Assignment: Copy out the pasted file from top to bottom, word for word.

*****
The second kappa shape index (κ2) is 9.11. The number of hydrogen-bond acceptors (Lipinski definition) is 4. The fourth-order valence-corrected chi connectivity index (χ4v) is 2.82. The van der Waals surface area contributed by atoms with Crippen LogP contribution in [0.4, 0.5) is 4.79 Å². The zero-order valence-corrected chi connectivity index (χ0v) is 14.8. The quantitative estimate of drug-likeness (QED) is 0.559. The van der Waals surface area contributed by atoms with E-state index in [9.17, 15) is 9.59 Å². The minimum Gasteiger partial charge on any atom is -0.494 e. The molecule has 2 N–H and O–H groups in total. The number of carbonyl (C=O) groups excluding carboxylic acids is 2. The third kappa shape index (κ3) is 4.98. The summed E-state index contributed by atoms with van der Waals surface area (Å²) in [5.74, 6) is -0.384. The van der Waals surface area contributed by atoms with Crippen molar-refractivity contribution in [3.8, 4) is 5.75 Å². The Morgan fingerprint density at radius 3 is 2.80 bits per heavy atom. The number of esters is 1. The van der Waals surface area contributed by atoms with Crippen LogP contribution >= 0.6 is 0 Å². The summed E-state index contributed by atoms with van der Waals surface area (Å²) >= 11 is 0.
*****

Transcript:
The second kappa shape index (κ2) is 9.11. The number of hydrogen-bond acceptors (Lipinski definition) is 4. The fourth-order valence-corrected chi connectivity index (χ4v) is 2.82. The van der Waals surface area contributed by atoms with Crippen LogP contribution in [0.4, 0.5) is 4.79 Å². The zero-order valence-corrected chi connectivity index (χ0v) is 14.8. The quantitative estimate of drug-likeness (QED) is 0.559. The van der Waals surface area contributed by atoms with E-state index in [9.17, 15) is 9.59 Å². The minimum Gasteiger partial charge on any atom is -0.494 e. The molecule has 2 N–H and O–H groups in total. The number of carbonyl (C=O) groups excluding carboxylic acids is 2. The third kappa shape index (κ3) is 4.98. The summed E-state index contributed by atoms with van der Waals surface area (Å²) in [5.74, 6) is -0.384. The van der Waals surface area contributed by atoms with Crippen molar-refractivity contribution in [3.8, 4) is 5.75 Å². The Morgan fingerprint density at radius 3 is 2.80 bits per heavy atom. The number of esters is 1. The van der Waals surface area contributed by atoms with Crippen LogP contribution >= 0.6 is 0 Å². The summed E-state index contributed by atoms with van der Waals surface area (Å²) >= 11 is 0.